How the scam works:
(with video below) If you ever receive a phone call from your local prison on your house phone and the operator tells you to press 1 to receive a collect call, don’t accept it (unless your buddy is arrested on a regular basis and you know he always calls). Many victims accept these collect calls because they don’t know who might be on the other side.
Watch the video below to see the sneaky Collection Call Scam, exposed:
How does this scam work? Whenever allowed to make phone calls, real inmates dial random numbers until they find somebody willing to help. As soon as the victims answer, the scammer comes in with a quick apology for disturbing them followed by an emotional short story, such as being thrown in jail because he beat up a guy who assaulted his daughter, an hour ago.
The prisoner will ask the victim to call a number where supposedly his daughter is, to make sure she is okay. He will say that the number is impossible to reach from the prison he is in, or that they are not allowed to call cell phones. People fall for this scam as they think they are doing a good deed.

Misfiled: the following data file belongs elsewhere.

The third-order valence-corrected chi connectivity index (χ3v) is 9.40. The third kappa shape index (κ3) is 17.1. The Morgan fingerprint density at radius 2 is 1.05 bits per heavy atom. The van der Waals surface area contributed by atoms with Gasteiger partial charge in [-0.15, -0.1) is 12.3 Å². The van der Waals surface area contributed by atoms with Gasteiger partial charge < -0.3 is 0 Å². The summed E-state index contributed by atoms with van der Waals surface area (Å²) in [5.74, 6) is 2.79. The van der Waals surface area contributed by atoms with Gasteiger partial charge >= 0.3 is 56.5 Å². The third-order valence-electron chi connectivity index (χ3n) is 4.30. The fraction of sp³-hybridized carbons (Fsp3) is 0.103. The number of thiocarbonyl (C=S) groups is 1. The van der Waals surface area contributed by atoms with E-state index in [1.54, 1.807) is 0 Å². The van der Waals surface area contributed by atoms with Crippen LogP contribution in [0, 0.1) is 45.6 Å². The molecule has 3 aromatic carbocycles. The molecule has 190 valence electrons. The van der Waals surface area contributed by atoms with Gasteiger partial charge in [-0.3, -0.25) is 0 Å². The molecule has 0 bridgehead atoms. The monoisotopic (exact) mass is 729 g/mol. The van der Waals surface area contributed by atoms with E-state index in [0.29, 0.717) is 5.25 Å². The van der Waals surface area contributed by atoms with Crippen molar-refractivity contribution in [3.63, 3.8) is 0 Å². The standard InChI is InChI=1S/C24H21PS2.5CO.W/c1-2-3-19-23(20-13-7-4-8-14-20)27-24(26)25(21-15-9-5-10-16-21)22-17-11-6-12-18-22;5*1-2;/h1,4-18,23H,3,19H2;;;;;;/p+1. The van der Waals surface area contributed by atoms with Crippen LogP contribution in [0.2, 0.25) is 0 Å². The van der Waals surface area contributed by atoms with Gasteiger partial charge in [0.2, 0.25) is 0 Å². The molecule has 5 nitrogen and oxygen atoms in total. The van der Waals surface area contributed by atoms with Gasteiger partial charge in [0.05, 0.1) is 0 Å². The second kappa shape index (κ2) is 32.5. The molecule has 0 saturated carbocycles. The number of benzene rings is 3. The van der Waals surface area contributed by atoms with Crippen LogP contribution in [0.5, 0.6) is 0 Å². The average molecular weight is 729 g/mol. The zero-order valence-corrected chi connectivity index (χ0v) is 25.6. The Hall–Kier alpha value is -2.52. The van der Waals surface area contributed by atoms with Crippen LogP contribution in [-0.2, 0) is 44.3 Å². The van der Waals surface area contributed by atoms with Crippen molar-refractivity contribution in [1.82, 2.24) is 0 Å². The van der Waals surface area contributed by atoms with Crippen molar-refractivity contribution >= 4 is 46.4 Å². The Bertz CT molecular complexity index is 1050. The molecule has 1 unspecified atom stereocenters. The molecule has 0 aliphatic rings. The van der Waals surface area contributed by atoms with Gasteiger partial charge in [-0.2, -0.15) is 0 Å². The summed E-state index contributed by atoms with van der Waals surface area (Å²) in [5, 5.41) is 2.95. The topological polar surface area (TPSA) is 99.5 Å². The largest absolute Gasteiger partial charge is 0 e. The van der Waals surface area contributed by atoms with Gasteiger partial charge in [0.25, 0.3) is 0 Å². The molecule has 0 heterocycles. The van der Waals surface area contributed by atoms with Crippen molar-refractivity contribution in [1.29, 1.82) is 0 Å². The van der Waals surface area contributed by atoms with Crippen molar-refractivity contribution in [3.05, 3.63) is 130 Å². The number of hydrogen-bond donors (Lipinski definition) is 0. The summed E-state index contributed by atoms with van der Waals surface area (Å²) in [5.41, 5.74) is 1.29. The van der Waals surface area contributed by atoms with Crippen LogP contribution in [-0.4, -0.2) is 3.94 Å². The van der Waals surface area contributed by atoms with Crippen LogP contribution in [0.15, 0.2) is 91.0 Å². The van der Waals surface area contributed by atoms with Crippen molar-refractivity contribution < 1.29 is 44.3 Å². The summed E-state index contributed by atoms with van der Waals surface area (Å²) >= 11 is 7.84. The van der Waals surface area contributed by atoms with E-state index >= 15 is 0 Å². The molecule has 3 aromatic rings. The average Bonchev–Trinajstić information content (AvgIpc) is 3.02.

In reality, what victims do when dialing the number provided is just… call-forwarding their own telephone lines. This way, after getting you to forward the number, the scammer can call anywhere he wants, without being charged.
In a different variation of the scam, the callers cannot even be jail mates. They could be regular scammers trying to make phone calls on your dime. For example, they would pick names from the phone book with specific ethnicity and tell the operator they are part of their family.
How to avoid:
Check the forwarding code in your country and make sure you never use it when asked to by someone else. For example, in US the code to forward your number if you belong to the Verizon network is *72. To deactivate it, it is *73. Whether you are in Australia, the United Kingdom or Canada, always find out these numbers for your specific network!
How to report:
Make your family and friends aware of this scam by sharing it on social media using the buttons provided. You can also officially report the scammers to the Federal Trade Commission (FTC) using the link below:
How to protect yourself more:
If you want to be the first to find out the most notorious scams every week, feel free to subscribe to the Scam Detector newsletter here. You'll receive periodical emails and we promise not to spam. Last but not least, use the Comments section below to expose other scammers.
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Week September 22-28, 2016
|1. iPhone 7 Test Scam|
|2. PayPal Address Scam|
|3. Angelina Jolie-Brad Pitt Divorce Scam|
|4. Stuffing Envelopes Job Scam|
5. Online Police Auction Scam
Scam Detector Gives Back To The Community
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